A maleâ€™s X chromosome is inherited from his mother and is a mixture of her two X chromosomes, one from her mother and one from her father. It is therefore a mixture of the maternal grandparentâ€™s X chromosomes.
A female inherits one X chromosome from each of her two parents. The X chromosome from her father is passed on from his mother is a mixture of her parentâ€™s (the paternal great-grandparentâ€™s) DNA, while the X chromosome from the femaleâ€™s mother is a mixture of her parentâ€™s (the maternal grandparentâ€™s) DNA.
Mitochondrial DNA (mtDNA) is a small circle of DNA that is located inside a small organelle found inside our cells, the mitochondria. mtDNA is only 16,569 base pairs long and contains only 37 genes. Every human cell contains between 100 and 10,000 copies of mitochondrial DNA.
Unlike nuclear DNA, mitochondrial DNA does not recombine and thus there is no change between parent and child. Most importantly, mtDNA is only passed on from mother to child; although males inherit mtDNA from their mothers, they do not pass it on to their children. This unique feature of mtDNA allows it to be used for tracing matrilineage, the inheritance of mtDNA from mother to child.
When mtDNA is tested for genealogical purposes, a region of the DNA is sequenced for SNP mutations. mtDNA is divided into three regions â€“ the coding region and two hyper-variable regions (HVR1 and HVR2). Most companies sequence the HVR1 (16001-16569), with HVR2 (073-577) and full-length (1-16569) sequencing becoming more and more useful for comparison. The DNA sequence is then compared to a single (randomly-chose) mtDNA sequence, the Cambridge Reference Sequence. The differences are listed as mutations that can be compared to the thousands of other mtDNA mutation lists that are stored in publicly-available databases. The results can also be used to determine the amount of time in which two individuals shared a most recent common ancestor (MRCA). The results of the mtDNA test can also be used to determine a personâ€™s mtDNA haplogroup and haplotype.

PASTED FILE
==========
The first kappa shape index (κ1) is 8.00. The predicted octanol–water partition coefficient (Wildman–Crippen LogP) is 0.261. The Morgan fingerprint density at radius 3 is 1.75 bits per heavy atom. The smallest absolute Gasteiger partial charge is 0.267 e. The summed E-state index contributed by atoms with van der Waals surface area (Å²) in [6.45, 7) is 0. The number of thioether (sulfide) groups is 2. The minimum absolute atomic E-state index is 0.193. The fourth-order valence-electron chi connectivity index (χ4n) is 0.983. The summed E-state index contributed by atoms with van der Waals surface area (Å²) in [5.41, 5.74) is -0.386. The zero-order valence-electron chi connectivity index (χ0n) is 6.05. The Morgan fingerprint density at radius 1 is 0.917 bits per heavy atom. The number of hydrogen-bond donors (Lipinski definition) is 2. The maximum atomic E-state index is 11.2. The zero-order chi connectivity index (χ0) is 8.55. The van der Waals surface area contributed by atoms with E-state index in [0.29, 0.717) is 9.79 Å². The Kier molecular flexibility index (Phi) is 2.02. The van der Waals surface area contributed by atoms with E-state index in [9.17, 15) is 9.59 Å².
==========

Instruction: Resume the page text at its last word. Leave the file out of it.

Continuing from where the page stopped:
Autosomal DNA is the 22 pairs of non-sex chromosomes found within the nucleus of every cell. Autosomal DNA tests examine SNPs, or alleles, located throughout all of the DNA.
One of the most popular uses of autosomal DNA testing is to determine an individualâ€™s ethnic heritage. According to recent research, ethnic groups can contain distinctive alleles that are different from all other ethnic groups. The presence of that allele in an individualâ€™s DNA suggests that they are descended from that ethnic group. It should be noted, however, that the accuracy of these tests are still highly debated among scientists.
Some companies disclose the results as what percentage of each ethnic group the individual is, such as Native American, European, East Asian, and African. Other tests only look for a certain class of markers to reveal a certain type of ancestry, such as Native American, distinct African groups, Cohanim, Hindu, or European.